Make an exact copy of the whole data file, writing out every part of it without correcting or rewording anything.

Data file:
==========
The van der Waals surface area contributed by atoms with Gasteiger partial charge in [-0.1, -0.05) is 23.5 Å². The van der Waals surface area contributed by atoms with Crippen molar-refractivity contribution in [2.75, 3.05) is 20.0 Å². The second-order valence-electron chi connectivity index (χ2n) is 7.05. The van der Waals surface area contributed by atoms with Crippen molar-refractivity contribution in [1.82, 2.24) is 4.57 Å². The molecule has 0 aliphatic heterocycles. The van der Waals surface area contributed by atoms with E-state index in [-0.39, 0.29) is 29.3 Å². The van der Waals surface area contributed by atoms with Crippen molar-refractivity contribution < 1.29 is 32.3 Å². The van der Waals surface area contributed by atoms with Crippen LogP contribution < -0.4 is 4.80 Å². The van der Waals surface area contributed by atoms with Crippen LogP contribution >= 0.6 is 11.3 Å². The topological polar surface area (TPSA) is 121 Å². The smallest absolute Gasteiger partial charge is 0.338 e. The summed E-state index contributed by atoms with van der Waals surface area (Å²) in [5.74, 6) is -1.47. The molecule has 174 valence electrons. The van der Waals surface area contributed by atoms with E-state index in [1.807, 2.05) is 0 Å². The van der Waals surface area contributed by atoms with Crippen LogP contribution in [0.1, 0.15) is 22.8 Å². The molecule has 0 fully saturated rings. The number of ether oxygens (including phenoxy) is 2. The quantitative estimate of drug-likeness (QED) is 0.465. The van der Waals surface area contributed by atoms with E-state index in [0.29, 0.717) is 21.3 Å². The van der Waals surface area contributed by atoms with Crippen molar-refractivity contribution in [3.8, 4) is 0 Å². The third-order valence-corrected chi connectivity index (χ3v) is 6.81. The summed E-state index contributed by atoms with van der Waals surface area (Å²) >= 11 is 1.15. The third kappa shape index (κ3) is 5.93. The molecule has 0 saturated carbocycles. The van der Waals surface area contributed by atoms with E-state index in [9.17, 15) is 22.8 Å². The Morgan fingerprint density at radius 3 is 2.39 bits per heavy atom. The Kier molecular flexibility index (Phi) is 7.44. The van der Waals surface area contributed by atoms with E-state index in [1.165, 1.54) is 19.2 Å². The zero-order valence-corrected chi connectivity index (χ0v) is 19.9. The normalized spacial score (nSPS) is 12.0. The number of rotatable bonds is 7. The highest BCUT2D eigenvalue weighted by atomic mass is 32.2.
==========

The van der Waals surface area contributed by atoms with Gasteiger partial charge in [-0.1, -0.05) is 23.5 Å². The van der Waals surface area contributed by atoms with Crippen molar-refractivity contribution in [2.75, 3.05) is 20.0 Å². The second-order valence-electron chi connectivity index (χ2n) is 7.05. The van der Waals surface area contributed by atoms with Crippen molar-refractivity contribution in [1.82, 2.24) is 4.57 Å². The molecule has 0 aliphatic heterocycles. The van der Waals surface area contributed by atoms with E-state index in [-0.39, 0.29) is 29.3 Å². The van der Waals surface area contributed by atoms with Crippen molar-refractivity contribution < 1.29 is 32.3 Å². The van der Waals surface area contributed by atoms with Crippen LogP contribution < -0.4 is 4.80 Å². The van der Waals surface area contributed by atoms with Crippen LogP contribution >= 0.6 is 11.3 Å². The topological polar surface area (TPSA) is 121 Å². The smallest absolute Gasteiger partial charge is 0.338 e. The summed E-state index contributed by atoms with van der Waals surface area (Å²) in [5.74, 6) is -1.47. The molecule has 174 valence electrons. The van der Waals surface area contributed by atoms with E-state index in [1.807, 2.05) is 0 Å². The van der Waals surface area contributed by atoms with Crippen LogP contribution in [0.1, 0.15) is 22.8 Å². The molecule has 0 fully saturated rings. The number of ether oxygens (including phenoxy) is 2. The quantitative estimate of drug-likeness (QED) is 0.465. The van der Waals surface area contributed by atoms with E-state index in [0.29, 0.717) is 21.3 Å². The van der Waals surface area contributed by atoms with Crippen molar-refractivity contribution in [3.8, 4) is 0 Å². The third-order valence-corrected chi connectivity index (χ3v) is 6.81. The summed E-state index contributed by atoms with van der Waals surface area (Å²) >= 11 is 1.15. The third kappa shape index (κ3) is 5.93. The molecule has 0 saturated carbocycles. The van der Waals surface area contributed by atoms with E-state index in [9.17, 15) is 22.8 Å². The Morgan fingerprint density at radius 3 is 2.39 bits per heavy atom. The Kier molecular flexibility index (Phi) is 7.44. The van der Waals surface area contributed by atoms with E-state index in [1.165, 1.54) is 19.2 Å². The zero-order valence-corrected chi connectivity index (χ0v) is 19.9. The normalized spacial score (nSPS) is 12.0. The number of rotatable bonds is 7. The highest BCUT2D eigenvalue weighted by atomic mass is 32.2.